The Council has the power to temporarily close public rights of way by making Traffic Regulation Order, but only for certain reasons. If it is done for a third party the costs are usually re-charged. A Temporary Traffic Regulation Order (TTRO) is made by the Council when it is necessary to prohibit or control vehicular and/or pedestrian traffic along the highway. TTROs can be applied to roads, footways or public rights of way. The Council can make a Temporary Traffic Regulation Order to cover planned situations, or can issue an Emergency Notice if regulation is needed without delay.
TTROs are normally used to allow essential or emergency works to be carried out on the highway, typically installation of, or maintenance works to, services such as gas, electricity, water etc. However, roads can also be closed under the Town & Police Clauses Act, for street parties, etc. Emergency Notices can be issued by the Council in the case of an emergency, e.g. a serious gas main leak. An Emergency Notice can be issued for a maximum duration of 21 days where public safety is a concern, otherwise, 5 days is the maximum duration.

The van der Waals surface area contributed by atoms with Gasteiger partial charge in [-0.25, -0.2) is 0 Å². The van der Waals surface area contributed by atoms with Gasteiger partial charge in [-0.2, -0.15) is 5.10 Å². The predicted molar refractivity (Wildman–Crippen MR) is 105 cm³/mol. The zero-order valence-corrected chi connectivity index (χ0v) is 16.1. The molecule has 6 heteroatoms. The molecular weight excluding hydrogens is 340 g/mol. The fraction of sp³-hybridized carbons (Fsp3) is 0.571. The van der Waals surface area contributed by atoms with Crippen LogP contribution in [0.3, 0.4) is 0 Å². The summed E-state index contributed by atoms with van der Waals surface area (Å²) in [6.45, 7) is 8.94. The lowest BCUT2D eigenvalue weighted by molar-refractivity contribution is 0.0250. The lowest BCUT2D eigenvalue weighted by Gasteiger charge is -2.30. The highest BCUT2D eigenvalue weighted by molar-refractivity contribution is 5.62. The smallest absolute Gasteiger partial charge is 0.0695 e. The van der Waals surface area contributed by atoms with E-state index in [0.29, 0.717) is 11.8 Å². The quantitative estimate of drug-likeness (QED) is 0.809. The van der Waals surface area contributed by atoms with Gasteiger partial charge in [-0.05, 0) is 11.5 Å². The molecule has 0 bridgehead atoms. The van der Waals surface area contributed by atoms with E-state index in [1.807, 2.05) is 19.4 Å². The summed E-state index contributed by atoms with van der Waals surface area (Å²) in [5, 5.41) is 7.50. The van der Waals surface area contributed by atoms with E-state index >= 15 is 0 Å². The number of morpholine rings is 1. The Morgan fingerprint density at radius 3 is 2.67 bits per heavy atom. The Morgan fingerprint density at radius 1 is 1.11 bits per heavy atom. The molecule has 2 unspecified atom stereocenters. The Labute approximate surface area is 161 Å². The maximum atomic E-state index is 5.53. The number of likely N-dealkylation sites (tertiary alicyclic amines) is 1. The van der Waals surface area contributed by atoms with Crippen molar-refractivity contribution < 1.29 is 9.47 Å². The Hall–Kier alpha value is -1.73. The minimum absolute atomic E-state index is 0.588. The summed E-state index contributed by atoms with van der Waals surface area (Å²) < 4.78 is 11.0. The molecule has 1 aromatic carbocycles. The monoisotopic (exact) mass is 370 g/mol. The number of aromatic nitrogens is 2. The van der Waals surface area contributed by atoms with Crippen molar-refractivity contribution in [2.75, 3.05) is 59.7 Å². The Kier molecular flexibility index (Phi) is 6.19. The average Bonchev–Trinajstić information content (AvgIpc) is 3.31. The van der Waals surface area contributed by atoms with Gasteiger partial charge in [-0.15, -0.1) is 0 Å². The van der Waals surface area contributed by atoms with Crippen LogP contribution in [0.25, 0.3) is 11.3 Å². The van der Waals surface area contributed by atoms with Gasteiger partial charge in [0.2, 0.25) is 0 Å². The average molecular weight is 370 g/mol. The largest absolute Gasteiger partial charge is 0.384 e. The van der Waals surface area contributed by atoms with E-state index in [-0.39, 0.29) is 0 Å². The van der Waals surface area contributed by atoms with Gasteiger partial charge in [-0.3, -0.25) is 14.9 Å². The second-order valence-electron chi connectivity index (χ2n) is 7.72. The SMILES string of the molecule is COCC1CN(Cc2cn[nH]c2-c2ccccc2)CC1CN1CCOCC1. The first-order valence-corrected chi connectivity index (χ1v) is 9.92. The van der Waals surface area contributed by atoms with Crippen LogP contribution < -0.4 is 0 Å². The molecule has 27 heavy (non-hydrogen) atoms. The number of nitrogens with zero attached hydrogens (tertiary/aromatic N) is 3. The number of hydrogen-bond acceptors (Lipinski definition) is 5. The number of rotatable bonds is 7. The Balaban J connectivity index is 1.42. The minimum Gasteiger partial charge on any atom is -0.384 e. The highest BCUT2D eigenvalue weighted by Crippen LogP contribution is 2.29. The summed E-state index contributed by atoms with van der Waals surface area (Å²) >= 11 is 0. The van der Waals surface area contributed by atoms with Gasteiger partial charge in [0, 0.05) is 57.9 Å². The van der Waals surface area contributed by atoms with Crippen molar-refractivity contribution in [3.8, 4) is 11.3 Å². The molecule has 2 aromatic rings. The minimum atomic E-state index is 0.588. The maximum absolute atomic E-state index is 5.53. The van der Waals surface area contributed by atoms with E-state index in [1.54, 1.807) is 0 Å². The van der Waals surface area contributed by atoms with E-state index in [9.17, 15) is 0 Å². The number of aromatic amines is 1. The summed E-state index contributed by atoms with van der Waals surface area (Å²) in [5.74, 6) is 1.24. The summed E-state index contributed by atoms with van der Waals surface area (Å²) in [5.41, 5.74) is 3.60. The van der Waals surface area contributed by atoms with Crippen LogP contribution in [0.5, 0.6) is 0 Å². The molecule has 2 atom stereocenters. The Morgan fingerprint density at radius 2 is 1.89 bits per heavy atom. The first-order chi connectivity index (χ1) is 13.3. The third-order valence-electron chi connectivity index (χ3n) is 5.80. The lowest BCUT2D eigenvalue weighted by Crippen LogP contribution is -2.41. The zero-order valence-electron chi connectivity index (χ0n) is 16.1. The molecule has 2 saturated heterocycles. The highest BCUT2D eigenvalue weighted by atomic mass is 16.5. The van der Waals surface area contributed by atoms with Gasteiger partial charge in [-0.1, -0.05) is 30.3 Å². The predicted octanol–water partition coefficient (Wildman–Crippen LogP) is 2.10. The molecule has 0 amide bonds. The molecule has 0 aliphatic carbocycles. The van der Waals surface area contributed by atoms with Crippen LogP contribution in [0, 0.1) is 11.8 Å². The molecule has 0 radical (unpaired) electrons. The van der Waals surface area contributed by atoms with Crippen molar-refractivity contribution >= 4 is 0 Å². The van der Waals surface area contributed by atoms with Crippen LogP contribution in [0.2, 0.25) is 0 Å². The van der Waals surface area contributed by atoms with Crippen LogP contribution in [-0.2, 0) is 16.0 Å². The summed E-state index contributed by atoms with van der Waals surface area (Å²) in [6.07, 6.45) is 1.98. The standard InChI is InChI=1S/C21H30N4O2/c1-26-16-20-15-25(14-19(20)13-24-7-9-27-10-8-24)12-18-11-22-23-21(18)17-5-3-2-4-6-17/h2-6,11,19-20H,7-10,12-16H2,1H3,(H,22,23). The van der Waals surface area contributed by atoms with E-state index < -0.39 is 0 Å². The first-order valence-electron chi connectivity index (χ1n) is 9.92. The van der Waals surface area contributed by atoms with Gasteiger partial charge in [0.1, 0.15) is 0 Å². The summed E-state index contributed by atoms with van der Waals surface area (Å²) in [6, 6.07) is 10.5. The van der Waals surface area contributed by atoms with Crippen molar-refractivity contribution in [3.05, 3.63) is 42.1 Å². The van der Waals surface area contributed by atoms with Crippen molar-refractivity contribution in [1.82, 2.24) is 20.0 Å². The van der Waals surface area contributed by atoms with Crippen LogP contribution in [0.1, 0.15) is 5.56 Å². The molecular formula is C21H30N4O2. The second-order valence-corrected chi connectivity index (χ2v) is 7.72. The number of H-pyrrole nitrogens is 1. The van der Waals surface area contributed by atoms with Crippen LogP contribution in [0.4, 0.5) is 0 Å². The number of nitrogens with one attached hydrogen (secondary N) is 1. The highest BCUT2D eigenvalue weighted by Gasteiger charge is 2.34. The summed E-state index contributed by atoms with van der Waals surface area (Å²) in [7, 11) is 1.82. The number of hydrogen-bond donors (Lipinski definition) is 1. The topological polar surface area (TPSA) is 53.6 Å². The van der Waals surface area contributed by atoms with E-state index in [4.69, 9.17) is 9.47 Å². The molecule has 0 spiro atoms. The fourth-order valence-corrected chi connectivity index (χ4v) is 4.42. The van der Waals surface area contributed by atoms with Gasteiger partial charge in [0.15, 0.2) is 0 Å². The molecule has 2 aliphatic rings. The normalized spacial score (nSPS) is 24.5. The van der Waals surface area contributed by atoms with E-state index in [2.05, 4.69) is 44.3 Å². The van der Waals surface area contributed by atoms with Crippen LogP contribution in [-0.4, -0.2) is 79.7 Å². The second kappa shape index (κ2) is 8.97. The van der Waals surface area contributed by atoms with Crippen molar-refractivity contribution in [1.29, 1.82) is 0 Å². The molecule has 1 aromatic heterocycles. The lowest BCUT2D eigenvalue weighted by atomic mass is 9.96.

Applying for a temporary closure
Applications which affect public rights of way should be made to the Council's Public Rights of Way team; applications which affect all other highways should be made to the Council's Traffic Management Team (email@example.com). The effects of the proposed Order on the wider highway network will be considered and this procedure will take into account many factors. To make an application, please complete the application form and send it to the address printed at the top. Alternatively, you can e-mail firstname.lastname@example.org to request an application form. The current total fee is £1,300 when applications are made with more than eight weeks notice and £1,550 when applications are made with less than eight weeks notice.
TTROs are made under the Road Traffic Regulation Act 1984, as amended, and applications must be made at least eight weeks prior to the desired closure date to allow sufficient time for the Authority to comply with the various legal requirements involved. A consultation process is undertaken with the police, emergency and other services. Initial public notification takes the form of an advertisement placed in the local press before the legal division makes the Temporary Regulation Order. A TTRO can have a maximum duration of 6 months for a public right of way.